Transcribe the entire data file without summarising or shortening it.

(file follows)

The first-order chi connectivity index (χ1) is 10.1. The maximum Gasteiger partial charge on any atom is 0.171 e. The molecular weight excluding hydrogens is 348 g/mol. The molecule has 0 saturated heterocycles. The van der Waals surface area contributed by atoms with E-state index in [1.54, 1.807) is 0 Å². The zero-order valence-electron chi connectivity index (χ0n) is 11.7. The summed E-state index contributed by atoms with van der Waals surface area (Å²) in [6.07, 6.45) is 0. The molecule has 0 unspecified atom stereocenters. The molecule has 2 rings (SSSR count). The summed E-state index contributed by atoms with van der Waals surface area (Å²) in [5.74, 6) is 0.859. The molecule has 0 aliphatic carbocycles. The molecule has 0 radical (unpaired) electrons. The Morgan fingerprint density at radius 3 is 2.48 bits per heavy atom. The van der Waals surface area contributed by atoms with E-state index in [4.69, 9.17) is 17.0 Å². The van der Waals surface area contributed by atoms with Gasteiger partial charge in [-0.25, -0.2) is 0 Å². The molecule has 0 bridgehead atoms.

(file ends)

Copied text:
The first-order chi connectivity index (χ1) is 10.1. The maximum Gasteiger partial charge on any atom is 0.171 e. The molecular weight excluding hydrogens is 348 g/mol. The molecule has 0 saturated heterocycles. The van der Waals surface area contributed by atoms with E-state index in [1.54, 1.807) is 0 Å². The zero-order valence-electron chi connectivity index (χ0n) is 11.7. The summed E-state index contributed by atoms with van der Waals surface area (Å²) in [6.07, 6.45) is 0. The molecule has 0 unspecified atom stereocenters. The molecule has 2 rings (SSSR count). The summed E-state index contributed by atoms with van der Waals surface area (Å²) in [5.74, 6) is 0.859. The molecule has 0 aliphatic carbocycles. The molecule has 0 radical (unpaired) electrons. The Morgan fingerprint density at radius 3 is 2.48 bits per heavy atom. The van der Waals surface area contributed by atoms with E-state index in [4.69, 9.17) is 17.0 Å². The van der Waals surface area contributed by atoms with Gasteiger partial charge in [-0.25, -0.2) is 0 Å². The molecule has 0 bridgehead atoms.